Londoners have a genuine economic incentive to take advantage of the city's bike rental system. A day's use of a bike is cheaper than a single ride on the bus or the tube--two pounds compared to two pounds forty pence with the pound at $1.70 to the dollar, the highest it's been in a long time. It may be the best bargain in this otherwise rather expensive city. Its a much better deal than Chicago, where it is seven dollars for the day, three times the cost of a bus or train trip.
Janina took advantage of the bikes, joining me on my own, two of our three days exploring the city. We declined our first day until we found a map that showed the location of all 720 stations dispensing the system's ten thousand bikes, so we'd have a precise idea where we could return a bike before the thirty-minute window of use expired and the extra fees started accumulating. Even knowing where all the stations are located, one can still get frantic as that thirty-minute mark approaches. Besides the cost and the map, Janina preferred London's rentals to Chicago's as its bikes were somewhat lighter and easier to ride than the tanks of Chicago, which take all of her strength to propel. The only drawback to London was a five-minute waiting period between returning a bike to a station and then being able to acquire another.
The system will be celebrating four years of operation next month. It is looking for a new corporate sponsor, as the founding sponsor, Barclay's, will pull out at the end of the year. The rental bikes are affectionately known as "Boris Bikes," after London's two-term, flamboyant, shaggy-haired mayor Boris Johnson, who instituted the program and is an ardent cyclist. He once came to the rescue of a woman being mugged as he passed her on his bike. He is so committed to maintaining the program that in his efforts to convince Barclay's to renew their sponsorship of one hundred million pounds, he offered to change his name to Barclay's.
Our first outing on a Boris took us from the hostel we stayed at our first night in Holland Park to the Thames and over to the Tate Museum. Our map showed several categories of bike friendly routes--bike paths through the city's many parks, streets with bike lanes, streets with minimal traffic and a few stretches of "cycle superhighways," bright blue-marked lanes on the roadway exclusively for bikes. We were able to fly along on one such superhighway on our final stretch to the Tate.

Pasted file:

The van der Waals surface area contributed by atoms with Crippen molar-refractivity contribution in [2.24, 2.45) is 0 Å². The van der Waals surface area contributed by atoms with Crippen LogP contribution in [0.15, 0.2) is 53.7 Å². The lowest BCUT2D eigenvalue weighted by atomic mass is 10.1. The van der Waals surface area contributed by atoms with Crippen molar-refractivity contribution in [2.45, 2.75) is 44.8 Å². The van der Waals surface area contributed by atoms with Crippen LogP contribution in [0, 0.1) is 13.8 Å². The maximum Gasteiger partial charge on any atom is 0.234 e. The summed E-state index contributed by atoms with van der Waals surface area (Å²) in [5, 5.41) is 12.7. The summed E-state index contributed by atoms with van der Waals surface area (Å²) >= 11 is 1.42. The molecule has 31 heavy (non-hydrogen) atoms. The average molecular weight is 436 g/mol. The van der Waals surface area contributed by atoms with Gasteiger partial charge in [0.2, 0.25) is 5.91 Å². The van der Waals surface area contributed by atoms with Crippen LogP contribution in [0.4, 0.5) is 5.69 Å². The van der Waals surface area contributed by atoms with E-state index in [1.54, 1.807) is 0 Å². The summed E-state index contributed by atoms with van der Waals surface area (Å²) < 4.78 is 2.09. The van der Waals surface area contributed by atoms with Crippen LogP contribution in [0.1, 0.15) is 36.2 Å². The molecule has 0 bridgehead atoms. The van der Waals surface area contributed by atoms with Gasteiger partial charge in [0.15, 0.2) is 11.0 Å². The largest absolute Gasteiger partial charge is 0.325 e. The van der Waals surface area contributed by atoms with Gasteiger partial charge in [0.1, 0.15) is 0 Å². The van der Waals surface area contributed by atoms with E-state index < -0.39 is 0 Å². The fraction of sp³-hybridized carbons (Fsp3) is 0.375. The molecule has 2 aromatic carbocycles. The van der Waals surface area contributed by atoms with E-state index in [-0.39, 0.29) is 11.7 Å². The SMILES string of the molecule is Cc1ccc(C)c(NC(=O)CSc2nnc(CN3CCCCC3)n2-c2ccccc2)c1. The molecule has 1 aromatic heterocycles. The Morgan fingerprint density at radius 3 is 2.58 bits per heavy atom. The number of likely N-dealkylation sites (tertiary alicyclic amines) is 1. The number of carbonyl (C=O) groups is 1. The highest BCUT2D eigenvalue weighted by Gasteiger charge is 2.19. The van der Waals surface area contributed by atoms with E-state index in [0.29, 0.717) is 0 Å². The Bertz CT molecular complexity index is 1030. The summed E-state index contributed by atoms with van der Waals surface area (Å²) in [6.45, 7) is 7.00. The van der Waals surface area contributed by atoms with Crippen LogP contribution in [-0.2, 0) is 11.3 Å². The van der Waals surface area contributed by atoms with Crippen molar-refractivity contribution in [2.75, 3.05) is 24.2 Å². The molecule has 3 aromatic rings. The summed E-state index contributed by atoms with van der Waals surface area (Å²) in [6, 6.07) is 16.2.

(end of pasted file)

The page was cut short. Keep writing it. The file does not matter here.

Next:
We were partially drawn to the Tate, which is exclusively devoted to British artists, to see its several rooms of Turners, as I had just seen the world premier at Cannes of an excellent film about the artist by Mike Leigh that will receive a great amount of attention when it is released in the fall. Timothy Spall justifiably won the best actor award at Cannes for his performance. Janina greatly respects his work, breaking free of the bounds of realistic landscape painting.
Though the British can be sticklers for decorum, we did not have to check our backpacks, as is the case in many museums. Nor was there an entry fee, just a box to drop in a suggested four pound donation. We feared the museum would be mobbed on a Saturday, especially when the nearby Boris rack was near capacity, Janina luckily grabbing the last vacant receptacle. Most racks were close to empty with the warm sunny weather making it an ideal day to be on the bike. But the museum wasn't packed at all, making it easy for us to meet up with Janina's friend Ewen who she had met on a previous visit to London.